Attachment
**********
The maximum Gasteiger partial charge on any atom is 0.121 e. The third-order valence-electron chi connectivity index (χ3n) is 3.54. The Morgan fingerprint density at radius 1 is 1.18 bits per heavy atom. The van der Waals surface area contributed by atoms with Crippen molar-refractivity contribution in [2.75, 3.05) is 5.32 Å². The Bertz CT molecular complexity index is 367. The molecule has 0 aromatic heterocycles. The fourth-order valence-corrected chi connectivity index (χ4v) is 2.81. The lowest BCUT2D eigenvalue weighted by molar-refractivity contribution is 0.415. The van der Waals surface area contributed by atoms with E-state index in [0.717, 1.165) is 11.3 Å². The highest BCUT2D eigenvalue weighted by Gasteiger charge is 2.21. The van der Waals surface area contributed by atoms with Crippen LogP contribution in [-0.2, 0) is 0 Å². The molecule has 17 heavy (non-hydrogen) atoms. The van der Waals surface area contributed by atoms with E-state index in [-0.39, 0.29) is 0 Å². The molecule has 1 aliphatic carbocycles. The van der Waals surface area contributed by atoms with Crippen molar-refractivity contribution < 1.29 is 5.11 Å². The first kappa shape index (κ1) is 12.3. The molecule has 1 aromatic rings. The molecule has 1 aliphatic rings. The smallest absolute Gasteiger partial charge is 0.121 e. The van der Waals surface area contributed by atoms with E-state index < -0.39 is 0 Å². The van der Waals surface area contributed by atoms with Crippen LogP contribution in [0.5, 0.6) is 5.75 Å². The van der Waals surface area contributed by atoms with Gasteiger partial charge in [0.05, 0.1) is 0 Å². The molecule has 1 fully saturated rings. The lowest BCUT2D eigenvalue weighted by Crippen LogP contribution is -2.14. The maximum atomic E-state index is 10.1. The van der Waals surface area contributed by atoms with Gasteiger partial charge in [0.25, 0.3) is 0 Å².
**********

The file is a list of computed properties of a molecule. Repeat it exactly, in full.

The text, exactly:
The maximum Gasteiger partial charge on any atom is 0.121 e. The third-order valence-electron chi connectivity index (χ3n) is 3.54. The Morgan fingerprint density at radius 1 is 1.18 bits per heavy atom. The van der Waals surface area contributed by atoms with Crippen molar-refractivity contribution in [2.75, 3.05) is 5.32 Å². The Bertz CT molecular complexity index is 367. The molecule has 0 aromatic heterocycles. The fourth-order valence-corrected chi connectivity index (χ4v) is 2.81. The lowest BCUT2D eigenvalue weighted by molar-refractivity contribution is 0.415. The van der Waals surface area contributed by atoms with E-state index in [0.717, 1.165) is 11.3 Å². The highest BCUT2D eigenvalue weighted by Gasteiger charge is 2.21. The van der Waals surface area contributed by atoms with Crippen LogP contribution in [-0.2, 0) is 0 Å². The molecule has 17 heavy (non-hydrogen) atoms. The van der Waals surface area contributed by atoms with E-state index in [-0.39, 0.29) is 0 Å². The molecule has 1 aliphatic carbocycles. The van der Waals surface area contributed by atoms with Crippen molar-refractivity contribution < 1.29 is 5.11 Å². The first kappa shape index (κ1) is 12.3. The molecule has 1 aromatic rings. The molecule has 1 aliphatic rings. The smallest absolute Gasteiger partial charge is 0.121 e. The van der Waals surface area contributed by atoms with E-state index < -0.39 is 0 Å². The van der Waals surface area contributed by atoms with Crippen LogP contribution in [0.5, 0.6) is 5.75 Å². The van der Waals surface area contributed by atoms with Gasteiger partial charge in [0.05, 0.1) is 0 Å². The molecule has 1 fully saturated rings. The lowest BCUT2D eigenvalue weighted by Crippen LogP contribution is -2.14. The maximum atomic E-state index is 10.1. The van der Waals surface area contributed by atoms with Gasteiger partial charge in [0.25, 0.3) is 0 Å².